One thing you should never do while you’re reading poetry: think about it.
Reading poetry — or reading anything — is an act that requires all five senses operating at their peak to create a complete feeling from the words on a piece of paper or on a computer screen.
So says a man who knows of what he speaks.
“You read with the hairs on the back of your neck,” David Mason told a crowd of students Friday afternoon. “Reading is not intellectual; it’s a bodily experience.”
If you go...
Meet and greet with David Mason
9:30 a.m., Saturday
— David Mason has written multiple essays, poems and memoirs and is the poet laureate of Colorado, a post to which he was appointed in 2010 for four years by former Gov. Bill Ritter. A poet laureate is appointed at the national level in many countries and within 44 states and the District of Columbia to act as an advocate for poetry and literature within their region in recognition of artistic excellence. Poets laureate of the United States include Robert Frost, Maya Angelou and, currently, Pulitzer Prize-winner Natasha Trethewey, who also is the current poet laureate of Mississippi. Colorado’s poets laureate include Mason and, in the past, Thomas Hornsby Ferril, Mary Crow and, in an honorary position, the late singer John Denver.
Mason is the poet laureate of Colorado, a post that involves his promotion of the written form of expression to Coloradans of all ages. In his position as the state's poet laureate, he visits communities across the state and teaches a thing or two to those interested in verse.
In his first professional appearance in Moffat County, Mason held workshops Friday with students at Craig Middle School and Moffat County High School, as well as a presentation at Colorado Northwestern Community College.
Mason also is a professor of English and creative writing at Colorado College in Colorado Springs. Poet laureate isn’t a distinction that comes with a paycheck, but it’s one he has been honored to hold for a four-year stretch since being selected in 2010 by former Colorado Gov. Bill Ritter.
In his job, he consults with students from all different walks of life on their poetic aspirations, and though he acknowledges that anyone from anywhere can follow the discipline, some may have unfair advantages.
“I’ve been in some of the inner-city schools and richer schools, and it’s really pissed me off to see that kind of disparity,” he said.
CMS and MCHS fall nicely in the middle, he said. Several hundred CMS students gathered in an assembly to listen to Mason, but MCHS was a different story, with a smaller but more intimate turnout of about 30 in the school library.
Other schools’ student bodies haven’t been as attentive.
“You could tell they were there because they wanted to be there,” he said of the MCHS students.
Mason started by challenging the students to visualize the urban scene from T.S. Eliot’s “Preludes” based purely on the language it contained.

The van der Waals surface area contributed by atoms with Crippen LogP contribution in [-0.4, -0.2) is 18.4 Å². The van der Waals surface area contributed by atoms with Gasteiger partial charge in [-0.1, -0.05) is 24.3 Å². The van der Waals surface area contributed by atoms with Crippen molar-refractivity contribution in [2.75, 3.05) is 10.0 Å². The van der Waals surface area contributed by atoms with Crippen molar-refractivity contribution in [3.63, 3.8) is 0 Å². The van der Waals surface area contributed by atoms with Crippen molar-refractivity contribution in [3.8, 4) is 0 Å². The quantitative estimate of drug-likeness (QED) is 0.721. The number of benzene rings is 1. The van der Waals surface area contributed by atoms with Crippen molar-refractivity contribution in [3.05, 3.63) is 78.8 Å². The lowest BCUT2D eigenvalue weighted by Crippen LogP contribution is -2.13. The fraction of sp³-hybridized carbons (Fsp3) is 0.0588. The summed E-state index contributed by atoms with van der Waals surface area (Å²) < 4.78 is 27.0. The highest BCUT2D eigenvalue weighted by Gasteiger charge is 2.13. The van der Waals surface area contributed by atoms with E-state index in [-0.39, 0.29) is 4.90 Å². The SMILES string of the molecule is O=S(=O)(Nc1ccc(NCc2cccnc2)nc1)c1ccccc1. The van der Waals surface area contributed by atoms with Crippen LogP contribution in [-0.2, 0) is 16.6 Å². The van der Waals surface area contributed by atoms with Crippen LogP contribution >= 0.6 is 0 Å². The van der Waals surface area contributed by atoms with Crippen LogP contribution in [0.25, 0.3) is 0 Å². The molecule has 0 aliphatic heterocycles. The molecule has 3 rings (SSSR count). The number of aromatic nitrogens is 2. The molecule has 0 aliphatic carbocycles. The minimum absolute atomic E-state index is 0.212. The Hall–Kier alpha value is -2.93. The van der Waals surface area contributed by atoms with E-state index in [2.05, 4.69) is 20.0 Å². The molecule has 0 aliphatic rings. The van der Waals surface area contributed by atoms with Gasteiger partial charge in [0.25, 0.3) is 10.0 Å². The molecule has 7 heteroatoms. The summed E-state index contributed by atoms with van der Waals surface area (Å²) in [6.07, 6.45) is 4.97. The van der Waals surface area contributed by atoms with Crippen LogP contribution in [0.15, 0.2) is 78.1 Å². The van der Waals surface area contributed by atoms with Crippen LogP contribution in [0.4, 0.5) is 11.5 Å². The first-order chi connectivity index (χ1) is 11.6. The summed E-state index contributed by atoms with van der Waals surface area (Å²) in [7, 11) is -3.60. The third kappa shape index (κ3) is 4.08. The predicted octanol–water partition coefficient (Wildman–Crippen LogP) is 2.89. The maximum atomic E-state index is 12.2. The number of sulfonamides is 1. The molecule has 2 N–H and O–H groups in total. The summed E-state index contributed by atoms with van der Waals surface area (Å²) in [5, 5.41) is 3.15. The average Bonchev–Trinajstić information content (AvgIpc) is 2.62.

“Reading is like making a movie in your head,” he said.
He urged the crowd to focus more on the mental picture in their heads than on the possible subtext.
He followed this by asking everyone to jot down 10 places that were most important to them, then start crossing out entries until only one was left. Students received a surprise when he requested that they put together a poem based on the first place they crossed off their list instead of the one that remained.
When asked why they thought the first crossed off was most telling, he received numerous reasons — “it’s too personal,” “it’s not as important” or “it’s too scary.”
Some of the best poetry comes from scary and uncomfortable moments, Mason said, referring to his own poem published in “The New Yorker,” which was inspired by a difficult experience assisting his aging father in the bathroom.
Freshman Marlayna Sparger was one of the few who was willing to read her work aloud, an untitled piece she wrote within a timeframe of only a few minutes.
“He was stuck/
running inward and outward/
Gradually, he tried to squirm/
Out of a remotely dark cave.
His mind was screaming;
Screaming for him to try.
He does not try.
His mind and body slowly —
Gave up. As he faded into another dimension.”
Sparger said she wrote from a masculine perspective because it allowed her to distance herself from the emotions tied to the words.
“It’s how I feel when I’m depressed,” Sparger said. “It’s what happens if I overthink life and when I was younger and how fast life has gone by.”
Sparger said this was one of her first serious attempts at poetry.
Mason praised her work, as well as a fragment of writing from sophomore Ian Day.
Day, who composed part of his poem, “The Sands of Time,” before the workshop, said he thought Mason offered good advice to burgeoning writers, such as the truth in the adage, “Write what you know.”
“If you’re writing about something you don’t know anything about, you could make a real mess,” Day said.
More than anything, Mason emphasized that poets-in-training create and grow even against the tide of people who “denigrate the imagination.”
“Those people are damn fools,” he said.
Contact Andy Bockelman at 970-875-1793 or abockelman@CraigDailyPress.com or follow him on Twitter @CDP_Education.